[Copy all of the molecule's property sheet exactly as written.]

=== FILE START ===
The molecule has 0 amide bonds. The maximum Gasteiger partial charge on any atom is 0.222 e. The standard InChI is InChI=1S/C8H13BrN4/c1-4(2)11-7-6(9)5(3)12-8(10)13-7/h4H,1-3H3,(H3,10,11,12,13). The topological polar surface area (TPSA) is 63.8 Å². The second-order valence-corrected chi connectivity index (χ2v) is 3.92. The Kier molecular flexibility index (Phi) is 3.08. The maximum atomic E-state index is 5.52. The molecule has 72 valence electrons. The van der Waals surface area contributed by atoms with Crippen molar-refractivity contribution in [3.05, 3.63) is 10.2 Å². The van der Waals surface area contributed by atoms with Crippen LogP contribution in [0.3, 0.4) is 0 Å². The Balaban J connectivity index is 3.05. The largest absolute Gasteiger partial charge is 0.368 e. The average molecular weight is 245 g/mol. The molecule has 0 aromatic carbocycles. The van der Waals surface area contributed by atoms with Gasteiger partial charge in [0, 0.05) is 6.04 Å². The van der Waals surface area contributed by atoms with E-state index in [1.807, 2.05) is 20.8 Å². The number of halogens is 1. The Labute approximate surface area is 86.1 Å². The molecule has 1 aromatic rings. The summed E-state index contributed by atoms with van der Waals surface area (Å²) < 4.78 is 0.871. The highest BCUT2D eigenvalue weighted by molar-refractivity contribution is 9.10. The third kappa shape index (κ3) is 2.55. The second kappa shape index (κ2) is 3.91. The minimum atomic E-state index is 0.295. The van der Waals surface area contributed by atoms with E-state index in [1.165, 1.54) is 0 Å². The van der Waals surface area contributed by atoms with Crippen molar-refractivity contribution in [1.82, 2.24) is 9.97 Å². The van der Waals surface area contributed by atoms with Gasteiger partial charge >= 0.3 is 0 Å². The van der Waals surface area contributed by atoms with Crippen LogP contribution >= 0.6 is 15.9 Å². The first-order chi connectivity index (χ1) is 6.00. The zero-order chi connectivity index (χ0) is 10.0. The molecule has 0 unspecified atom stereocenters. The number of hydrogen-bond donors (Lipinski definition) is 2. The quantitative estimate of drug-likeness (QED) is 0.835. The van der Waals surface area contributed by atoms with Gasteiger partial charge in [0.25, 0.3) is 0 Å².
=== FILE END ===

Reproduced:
The molecule has 0 amide bonds. The maximum Gasteiger partial charge on any atom is 0.222 e. The standard InChI is InChI=1S/C8H13BrN4/c1-4(2)11-7-6(9)5(3)12-8(10)13-7/h4H,1-3H3,(H3,10,11,12,13). The topological polar surface area (TPSA) is 63.8 Å². The second-order valence-corrected chi connectivity index (χ2v) is 3.92. The Kier molecular flexibility index (Phi) is 3.08. The maximum atomic E-state index is 5.52. The molecule has 72 valence electrons. The van der Waals surface area contributed by atoms with Crippen molar-refractivity contribution in [3.05, 3.63) is 10.2 Å². The van der Waals surface area contributed by atoms with Crippen LogP contribution in [0.3, 0.4) is 0 Å². The Balaban J connectivity index is 3.05. The largest absolute Gasteiger partial charge is 0.368 e. The average molecular weight is 245 g/mol. The molecule has 0 aromatic carbocycles. The van der Waals surface area contributed by atoms with Gasteiger partial charge in [0, 0.05) is 6.04 Å². The van der Waals surface area contributed by atoms with E-state index in [1.807, 2.05) is 20.8 Å². The number of halogens is 1. The Labute approximate surface area is 86.1 Å². The molecule has 1 aromatic rings. The summed E-state index contributed by atoms with van der Waals surface area (Å²) < 4.78 is 0.871. The highest BCUT2D eigenvalue weighted by molar-refractivity contribution is 9.10. The third kappa shape index (κ3) is 2.55. The second kappa shape index (κ2) is 3.91. The minimum atomic E-state index is 0.295. The van der Waals surface area contributed by atoms with E-state index in [1.165, 1.54) is 0 Å². The van der Waals surface area contributed by atoms with Crippen molar-refractivity contribution in [1.82, 2.24) is 9.97 Å². The van der Waals surface area contributed by atoms with Gasteiger partial charge >= 0.3 is 0 Å². The van der Waals surface area contributed by atoms with Crippen LogP contribution >= 0.6 is 15.9 Å². The first-order chi connectivity index (χ1) is 6.00. The zero-order chi connectivity index (χ0) is 10.0. The molecule has 0 unspecified atom stereocenters. The number of hydrogen-bond donors (Lipinski definition) is 2. The quantitative estimate of drug-likeness (QED) is 0.835. The van der Waals surface area contributed by atoms with Gasteiger partial charge in [0.25, 0.3) is 0 Å².